Bullying And Harassment - Can You Identify Bullying Behaviours Within the Country Fire Service (CFS)?

08 October 2019

Bullying is a serious issue in workplaces across Australia and a risk factor for depression, anxiety and suicide. It does not just hurt those involved. The wider workplace also feels the effects through lost productivity, increased absenteeism, poor morale and time spent documenting, pursuing or defending claims. It is estimated to cost Australian organisations between $6 billion and $36 billion a year.

We often think about bullying as an individual or interpersonal issue. However, Beyond Blue research shows that broader environmental factors, such as poor organisational culture and a lack of leadership, are in fact the main hazards.

Can you spot the signs of bullying in the workplace?
Examples of workplace bullying include, but are not limited to:

  •  abusive, insulting or offensive language or comments
  •  aggressive and intimidating conduct
  •  belittling or humiliating comments
  •  unjustified criticism or complaints
  •  spreading misinformation or malicious rumours
  •  victimisation
  •  practical jokes or initiation ‘ceremonies’
  •  pressure to behave in a particular manner
  •  repeatedly displaying offensive material
  •  deliberately excluding someone from work-related activities or events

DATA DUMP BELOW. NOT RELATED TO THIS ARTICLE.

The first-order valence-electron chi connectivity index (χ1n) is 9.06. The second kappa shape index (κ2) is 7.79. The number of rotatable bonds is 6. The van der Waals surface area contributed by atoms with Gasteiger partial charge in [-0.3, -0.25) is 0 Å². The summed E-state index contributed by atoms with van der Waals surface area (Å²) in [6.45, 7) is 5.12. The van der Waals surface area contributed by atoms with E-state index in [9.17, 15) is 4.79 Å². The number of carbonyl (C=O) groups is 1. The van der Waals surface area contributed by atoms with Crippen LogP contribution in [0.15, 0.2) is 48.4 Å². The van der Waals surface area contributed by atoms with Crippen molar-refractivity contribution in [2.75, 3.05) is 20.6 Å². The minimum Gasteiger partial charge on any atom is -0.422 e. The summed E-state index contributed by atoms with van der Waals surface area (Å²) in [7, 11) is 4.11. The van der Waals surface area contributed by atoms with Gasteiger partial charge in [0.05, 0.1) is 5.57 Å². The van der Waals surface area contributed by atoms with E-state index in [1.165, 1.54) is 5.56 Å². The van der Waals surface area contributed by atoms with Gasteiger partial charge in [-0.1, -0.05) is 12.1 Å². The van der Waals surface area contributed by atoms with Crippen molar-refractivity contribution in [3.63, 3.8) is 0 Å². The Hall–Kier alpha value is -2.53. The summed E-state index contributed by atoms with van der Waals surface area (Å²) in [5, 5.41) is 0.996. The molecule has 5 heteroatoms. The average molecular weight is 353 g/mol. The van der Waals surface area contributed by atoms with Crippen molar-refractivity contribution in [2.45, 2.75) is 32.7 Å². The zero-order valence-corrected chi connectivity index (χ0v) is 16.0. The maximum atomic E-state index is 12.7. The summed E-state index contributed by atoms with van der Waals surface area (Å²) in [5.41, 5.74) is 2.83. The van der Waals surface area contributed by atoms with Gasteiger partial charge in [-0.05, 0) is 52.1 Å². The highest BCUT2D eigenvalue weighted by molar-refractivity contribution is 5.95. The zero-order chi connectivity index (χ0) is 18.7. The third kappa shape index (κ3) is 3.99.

•  withholding information that is vital for effective work performance
  •  deliberately setting unreasonable timelines, constantly changing deadlines, too much or too little work
  •  repeatedly setting tasks unreasonably below or beyond a worker’s skill level
  •  denying access to information, supervision, consultation or resources to a worker’s detriment
  •  changing work arrangements such as rosters and leave to deliberately inconvenience.


Violence, for example physical or sexual assault or the threat of physical or sexual assault, should be reported to the police by calling 000 if it is an emergency, or 131 444 for non-urgent matters.

Have you experienced any of these behaviours at CFS?
According to CFS workers who completed the Your Voice: I WORK FOR SA Survey

  •  61% of respondents report the level of stress in their job has a negative effect on their work
  •  60% of respondents report witnessing bullying and harassment in the last 12 months
  •  45% of respondents have personally experienced bullying and harassment in the last12 months


WHO IS AT RISK?
Anyone can be bullied. Casual employees, part-time workers, those employed on individual contracts and lone workers are generally more vulnerable to bullying because they are less likely to complain.

Fellow workers, supervisors or managers can carry out bullying, however in the vast majority of cases bullying is carried out by a person in authority.

How the PSA can help
The Public Service Association (PSA) is working with union members at CFS to call out bullying and ensure CFS is a safe place to work. As part of this process, information is being developed to educate members about their rights and how to best deal with bullies in the workplace. If you have something specific you would like us to cover, please contact PSA.

Are you being bullied?
The PSA provides advice and information to members regarding workplace rights and obligations. PSA members can contact PSA for more information. If required, the PSA can provide members with individual representation.